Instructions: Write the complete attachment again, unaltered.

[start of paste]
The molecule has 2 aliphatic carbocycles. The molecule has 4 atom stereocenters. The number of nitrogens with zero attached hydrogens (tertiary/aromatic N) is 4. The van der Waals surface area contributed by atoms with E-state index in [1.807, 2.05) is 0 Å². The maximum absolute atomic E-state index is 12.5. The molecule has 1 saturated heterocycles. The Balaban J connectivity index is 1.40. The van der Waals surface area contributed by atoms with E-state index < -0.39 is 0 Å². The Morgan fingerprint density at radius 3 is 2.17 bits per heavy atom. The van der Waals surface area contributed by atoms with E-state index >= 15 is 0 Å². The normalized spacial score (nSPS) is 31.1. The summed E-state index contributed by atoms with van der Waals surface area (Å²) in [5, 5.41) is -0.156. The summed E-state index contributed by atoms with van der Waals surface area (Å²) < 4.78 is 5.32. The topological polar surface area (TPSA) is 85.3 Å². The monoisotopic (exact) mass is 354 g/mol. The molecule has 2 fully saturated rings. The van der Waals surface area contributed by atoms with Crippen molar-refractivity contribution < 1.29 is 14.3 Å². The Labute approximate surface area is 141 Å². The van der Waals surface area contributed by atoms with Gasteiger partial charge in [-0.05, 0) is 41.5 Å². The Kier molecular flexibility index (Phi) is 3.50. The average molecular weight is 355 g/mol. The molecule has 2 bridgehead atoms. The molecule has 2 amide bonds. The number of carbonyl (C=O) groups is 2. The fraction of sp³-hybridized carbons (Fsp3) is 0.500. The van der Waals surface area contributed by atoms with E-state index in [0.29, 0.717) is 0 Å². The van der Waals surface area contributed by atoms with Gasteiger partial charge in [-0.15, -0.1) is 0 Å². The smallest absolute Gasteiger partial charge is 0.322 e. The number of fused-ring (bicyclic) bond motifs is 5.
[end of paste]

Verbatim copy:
The molecule has 2 aliphatic carbocycles. The molecule has 4 atom stereocenters. The number of nitrogens with zero attached hydrogens (tertiary/aromatic N) is 4. The van der Waals surface area contributed by atoms with E-state index in [1.807, 2.05) is 0 Å². The maximum absolute atomic E-state index is 12.5. The molecule has 1 saturated heterocycles. The Balaban J connectivity index is 1.40. The van der Waals surface area contributed by atoms with E-state index < -0.39 is 0 Å². The Morgan fingerprint density at radius 3 is 2.17 bits per heavy atom. The van der Waals surface area contributed by atoms with E-state index >= 15 is 0 Å². The normalized spacial score (nSPS) is 31.1. The summed E-state index contributed by atoms with van der Waals surface area (Å²) in [5, 5.41) is -0.156. The summed E-state index contributed by atoms with van der Waals surface area (Å²) < 4.78 is 5.32. The topological polar surface area (TPSA) is 85.3 Å². The monoisotopic (exact) mass is 354 g/mol. The molecule has 2 fully saturated rings. The van der Waals surface area contributed by atoms with Crippen molar-refractivity contribution < 1.29 is 14.3 Å². The Labute approximate surface area is 141 Å². The van der Waals surface area contributed by atoms with Gasteiger partial charge in [-0.05, 0) is 41.5 Å². The Kier molecular flexibility index (Phi) is 3.50. The average molecular weight is 355 g/mol. The molecule has 2 bridgehead atoms. The molecule has 2 amide bonds. The number of carbonyl (C=O) groups is 2. The fraction of sp³-hybridized carbons (Fsp3) is 0.500. The van der Waals surface area contributed by atoms with E-state index in [0.29, 0.717) is 0 Å². The van der Waals surface area contributed by atoms with Gasteiger partial charge in [-0.15, -0.1) is 0 Å². The smallest absolute Gasteiger partial charge is 0.322 e. The number of fused-ring (bicyclic) bond motifs is 5.